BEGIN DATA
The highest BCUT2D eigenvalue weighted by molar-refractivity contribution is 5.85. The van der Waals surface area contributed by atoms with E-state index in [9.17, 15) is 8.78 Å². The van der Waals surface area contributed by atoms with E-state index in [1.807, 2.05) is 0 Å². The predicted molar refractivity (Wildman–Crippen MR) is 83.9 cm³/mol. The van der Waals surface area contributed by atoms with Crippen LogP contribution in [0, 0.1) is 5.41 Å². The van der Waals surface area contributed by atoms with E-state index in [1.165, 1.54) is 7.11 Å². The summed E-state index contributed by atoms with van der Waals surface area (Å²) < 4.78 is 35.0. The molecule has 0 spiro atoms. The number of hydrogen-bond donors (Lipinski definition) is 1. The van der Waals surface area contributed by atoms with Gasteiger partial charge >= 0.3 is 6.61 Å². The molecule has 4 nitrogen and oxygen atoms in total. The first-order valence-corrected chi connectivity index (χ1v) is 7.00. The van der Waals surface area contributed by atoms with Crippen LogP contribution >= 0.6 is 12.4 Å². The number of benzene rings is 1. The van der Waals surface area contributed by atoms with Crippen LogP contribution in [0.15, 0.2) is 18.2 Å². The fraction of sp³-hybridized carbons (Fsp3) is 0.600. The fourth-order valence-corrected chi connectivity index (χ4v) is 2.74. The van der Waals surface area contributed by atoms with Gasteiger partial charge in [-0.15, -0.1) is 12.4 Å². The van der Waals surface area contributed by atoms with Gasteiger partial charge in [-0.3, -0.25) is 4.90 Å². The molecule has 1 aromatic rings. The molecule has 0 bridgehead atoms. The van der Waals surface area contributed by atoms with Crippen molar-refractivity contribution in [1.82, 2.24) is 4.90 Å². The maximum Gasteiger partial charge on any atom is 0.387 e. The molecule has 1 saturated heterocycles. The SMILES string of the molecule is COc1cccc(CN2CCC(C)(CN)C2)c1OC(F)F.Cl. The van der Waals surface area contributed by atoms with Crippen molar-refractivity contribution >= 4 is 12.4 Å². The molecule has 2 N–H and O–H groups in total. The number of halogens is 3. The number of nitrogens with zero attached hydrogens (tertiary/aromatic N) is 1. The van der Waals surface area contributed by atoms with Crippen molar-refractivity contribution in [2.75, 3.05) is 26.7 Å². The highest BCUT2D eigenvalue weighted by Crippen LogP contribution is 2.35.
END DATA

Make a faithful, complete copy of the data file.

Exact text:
The highest BCUT2D eigenvalue weighted by molar-refractivity contribution is 5.85. The van der Waals surface area contributed by atoms with E-state index in [9.17, 15) is 8.78 Å². The van der Waals surface area contributed by atoms with E-state index in [1.807, 2.05) is 0 Å². The predicted molar refractivity (Wildman–Crippen MR) is 83.9 cm³/mol. The van der Waals surface area contributed by atoms with Crippen LogP contribution in [0, 0.1) is 5.41 Å². The van der Waals surface area contributed by atoms with E-state index in [1.165, 1.54) is 7.11 Å². The summed E-state index contributed by atoms with van der Waals surface area (Å²) < 4.78 is 35.0. The molecule has 0 spiro atoms. The number of hydrogen-bond donors (Lipinski definition) is 1. The van der Waals surface area contributed by atoms with Gasteiger partial charge >= 0.3 is 6.61 Å². The molecule has 4 nitrogen and oxygen atoms in total. The first-order valence-corrected chi connectivity index (χ1v) is 7.00. The van der Waals surface area contributed by atoms with Crippen LogP contribution >= 0.6 is 12.4 Å². The number of benzene rings is 1. The van der Waals surface area contributed by atoms with Crippen LogP contribution in [0.15, 0.2) is 18.2 Å². The fraction of sp³-hybridized carbons (Fsp3) is 0.600. The fourth-order valence-corrected chi connectivity index (χ4v) is 2.74. The van der Waals surface area contributed by atoms with Gasteiger partial charge in [-0.15, -0.1) is 12.4 Å². The van der Waals surface area contributed by atoms with Gasteiger partial charge in [-0.3, -0.25) is 4.90 Å². The molecule has 1 aromatic rings. The molecule has 0 bridgehead atoms. The van der Waals surface area contributed by atoms with Crippen molar-refractivity contribution in [1.82, 2.24) is 4.90 Å². The maximum Gasteiger partial charge on any atom is 0.387 e. The molecule has 1 saturated heterocycles. The SMILES string of the molecule is COc1cccc(CN2CCC(C)(CN)C2)c1OC(F)F.Cl. The van der Waals surface area contributed by atoms with Crippen molar-refractivity contribution >= 4 is 12.4 Å². The molecule has 2 N–H and O–H groups in total. The number of halogens is 3. The number of nitrogens with zero attached hydrogens (tertiary/aromatic N) is 1. The van der Waals surface area contributed by atoms with Crippen molar-refractivity contribution in [2.75, 3.05) is 26.7 Å². The highest BCUT2D eigenvalue weighted by Crippen LogP contribution is 2.35.